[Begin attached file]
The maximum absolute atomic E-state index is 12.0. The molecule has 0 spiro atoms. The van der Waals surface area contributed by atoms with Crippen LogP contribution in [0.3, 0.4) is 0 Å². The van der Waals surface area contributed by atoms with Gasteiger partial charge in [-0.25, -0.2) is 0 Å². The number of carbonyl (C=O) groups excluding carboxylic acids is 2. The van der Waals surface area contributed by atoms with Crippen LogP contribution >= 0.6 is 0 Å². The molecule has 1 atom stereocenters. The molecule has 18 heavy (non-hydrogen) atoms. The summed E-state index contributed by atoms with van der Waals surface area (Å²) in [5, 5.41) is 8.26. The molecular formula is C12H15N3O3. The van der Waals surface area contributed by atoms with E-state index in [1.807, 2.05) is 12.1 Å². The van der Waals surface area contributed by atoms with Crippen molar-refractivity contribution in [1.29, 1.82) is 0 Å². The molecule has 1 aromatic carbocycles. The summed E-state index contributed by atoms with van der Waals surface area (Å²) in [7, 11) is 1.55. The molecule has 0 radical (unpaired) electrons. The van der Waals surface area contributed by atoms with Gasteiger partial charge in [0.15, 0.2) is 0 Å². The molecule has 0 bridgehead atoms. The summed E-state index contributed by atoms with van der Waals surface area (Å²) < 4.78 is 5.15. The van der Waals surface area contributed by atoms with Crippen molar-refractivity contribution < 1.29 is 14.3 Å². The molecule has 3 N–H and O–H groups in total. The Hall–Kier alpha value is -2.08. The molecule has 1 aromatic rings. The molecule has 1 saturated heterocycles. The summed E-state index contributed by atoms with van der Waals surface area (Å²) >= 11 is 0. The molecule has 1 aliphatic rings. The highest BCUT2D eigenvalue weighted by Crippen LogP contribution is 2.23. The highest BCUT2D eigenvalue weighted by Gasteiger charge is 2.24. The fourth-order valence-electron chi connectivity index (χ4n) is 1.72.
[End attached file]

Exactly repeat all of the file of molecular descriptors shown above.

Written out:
The maximum absolute atomic E-state index is 12.0. The molecule has 0 spiro atoms. The van der Waals surface area contributed by atoms with Crippen LogP contribution in [0.3, 0.4) is 0 Å². The van der Waals surface area contributed by atoms with Gasteiger partial charge in [-0.25, -0.2) is 0 Å². The number of carbonyl (C=O) groups excluding carboxylic acids is 2. The van der Waals surface area contributed by atoms with Crippen LogP contribution >= 0.6 is 0 Å². The molecule has 1 atom stereocenters. The molecule has 18 heavy (non-hydrogen) atoms. The summed E-state index contributed by atoms with van der Waals surface area (Å²) in [5, 5.41) is 8.26. The molecular formula is C12H15N3O3. The van der Waals surface area contributed by atoms with E-state index in [1.807, 2.05) is 12.1 Å². The van der Waals surface area contributed by atoms with Crippen molar-refractivity contribution in [1.29, 1.82) is 0 Å². The molecule has 1 aromatic carbocycles. The summed E-state index contributed by atoms with van der Waals surface area (Å²) in [7, 11) is 1.55. The molecule has 0 radical (unpaired) electrons. The van der Waals surface area contributed by atoms with Gasteiger partial charge in [0.15, 0.2) is 0 Å². The molecule has 0 bridgehead atoms. The summed E-state index contributed by atoms with van der Waals surface area (Å²) < 4.78 is 5.15. The van der Waals surface area contributed by atoms with Crippen molar-refractivity contribution < 1.29 is 14.3 Å². The molecule has 3 N–H and O–H groups in total. The Hall–Kier alpha value is -2.08. The molecule has 1 aromatic rings. The molecule has 1 saturated heterocycles. The summed E-state index contributed by atoms with van der Waals surface area (Å²) >= 11 is 0. The molecule has 1 aliphatic rings. The highest BCUT2D eigenvalue weighted by Crippen LogP contribution is 2.23. The highest BCUT2D eigenvalue weighted by Gasteiger charge is 2.24. The fourth-order valence-electron chi connectivity index (χ4n) is 1.72.